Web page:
V FOR VIC­TORY

We take a look at the evo­lu­tion of Santa Cruz’s V10, ar­guably the ‘win­ningest’ bike in down­hill rac­ing his­tory

Mountain Biking UK - - UPLIFT -

When the Santa Cruz V10 first hit the scene in 2002, it made waves with its mas­sive 255mm of rear wheel travel and new ‘Vir­tual Pivot Point’ (VPP) link­age de­sign. Since then, the bike has been con­tin­u­ally de­vel­oped and re­fined. Six dif­fer­ent it­er­a­tions have been made avail­able to the pub­lic, and there have been nu­mer­ous team-only pro­to­types too. To this day, the launch of a new model is still head­line news.

The lat­est V10 is a 29in-wheeled, 200mm-travel race rocket, which can cur­rently be seen in ac­tion un­der the Santa Cruz Syn­di­cate and is set to go into pro­duc­tion soon. The bike is now just as fa­mous as some of the big names who’ve pi­loted it. Nathan Ren­nie, Steve Peat, Greg Min­naar, Josh Bryce­land, Loris Vergier and Luca Shaw have all taken a V10 to at least one World Cup or World Cham­pi­onships podium, achiev­ing more than 100 top-five fin­ishes be­tween them.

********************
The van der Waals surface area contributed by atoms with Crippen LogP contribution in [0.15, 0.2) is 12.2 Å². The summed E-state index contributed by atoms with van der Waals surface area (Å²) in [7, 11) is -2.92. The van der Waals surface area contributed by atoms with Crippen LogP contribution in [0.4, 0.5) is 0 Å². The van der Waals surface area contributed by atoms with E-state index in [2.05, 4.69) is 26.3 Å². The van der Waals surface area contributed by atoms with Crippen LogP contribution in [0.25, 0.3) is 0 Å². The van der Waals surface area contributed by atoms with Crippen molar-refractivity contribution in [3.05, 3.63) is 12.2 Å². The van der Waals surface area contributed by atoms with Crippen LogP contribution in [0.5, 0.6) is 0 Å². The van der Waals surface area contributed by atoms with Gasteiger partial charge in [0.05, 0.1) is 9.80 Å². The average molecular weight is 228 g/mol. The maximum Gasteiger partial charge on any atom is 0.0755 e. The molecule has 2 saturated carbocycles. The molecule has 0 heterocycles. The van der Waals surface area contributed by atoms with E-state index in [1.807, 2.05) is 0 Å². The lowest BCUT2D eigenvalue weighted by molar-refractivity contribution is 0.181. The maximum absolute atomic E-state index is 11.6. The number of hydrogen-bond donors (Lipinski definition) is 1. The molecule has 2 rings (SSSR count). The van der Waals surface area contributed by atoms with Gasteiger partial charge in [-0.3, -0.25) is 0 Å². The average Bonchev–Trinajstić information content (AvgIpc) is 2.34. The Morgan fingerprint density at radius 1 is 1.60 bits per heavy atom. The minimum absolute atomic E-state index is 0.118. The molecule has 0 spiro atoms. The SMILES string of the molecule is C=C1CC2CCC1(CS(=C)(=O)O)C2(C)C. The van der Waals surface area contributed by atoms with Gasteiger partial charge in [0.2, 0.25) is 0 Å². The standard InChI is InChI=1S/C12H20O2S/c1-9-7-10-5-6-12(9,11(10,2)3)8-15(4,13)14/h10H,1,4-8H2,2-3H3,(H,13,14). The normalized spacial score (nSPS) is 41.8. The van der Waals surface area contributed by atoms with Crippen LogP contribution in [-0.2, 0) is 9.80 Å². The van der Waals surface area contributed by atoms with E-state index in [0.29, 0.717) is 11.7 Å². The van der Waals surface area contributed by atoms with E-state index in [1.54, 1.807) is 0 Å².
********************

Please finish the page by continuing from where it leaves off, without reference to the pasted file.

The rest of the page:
Santa Cruz’s VPP de­sign – which con­nects the rear tri­an­gle to the main­frame via two short links to cre­ate a ‘vir­tual’ pivot point that changes through­out the bike’s travel – has re­mained at the heart of the V10 since the be­gin­ning. You can see the sim­i­lar­i­ties be­tween the orig­i­nal (be­low) and the cur­rent bike, even though the first de­sign had its up­per link be­hind the seat tube and used a float­ing brake rod.

When it comes to ge­om­e­try though, things have changed mas­sively. The largest 2002 V10 had a 67-de­gree head an­gle, 627mm top tube, 399mm bot­tom bracket height and 1,199mm wheel­base, while the cur­rent pro­duc­tion bike is three de­grees slacker, with a much lower BB (360mm) and longer TT (682mm) and wheel­base (1,218mm).

With di­rect in­put from the Syn­di­cate rid­ers, the de­sign of the V10 has been con­tin­u­ally pushed to try to keep it on the podium, and with the re­sults to date, you’d have to say Santa Cruz have suc­ceeded. Is this the king of down­hill bikes? It just might be.

Greg Min­naar’s lat­est 29er V10 pro­to­type is a far cry from the orig­i­nal bike, with its sky-high BB and stumpy top tube

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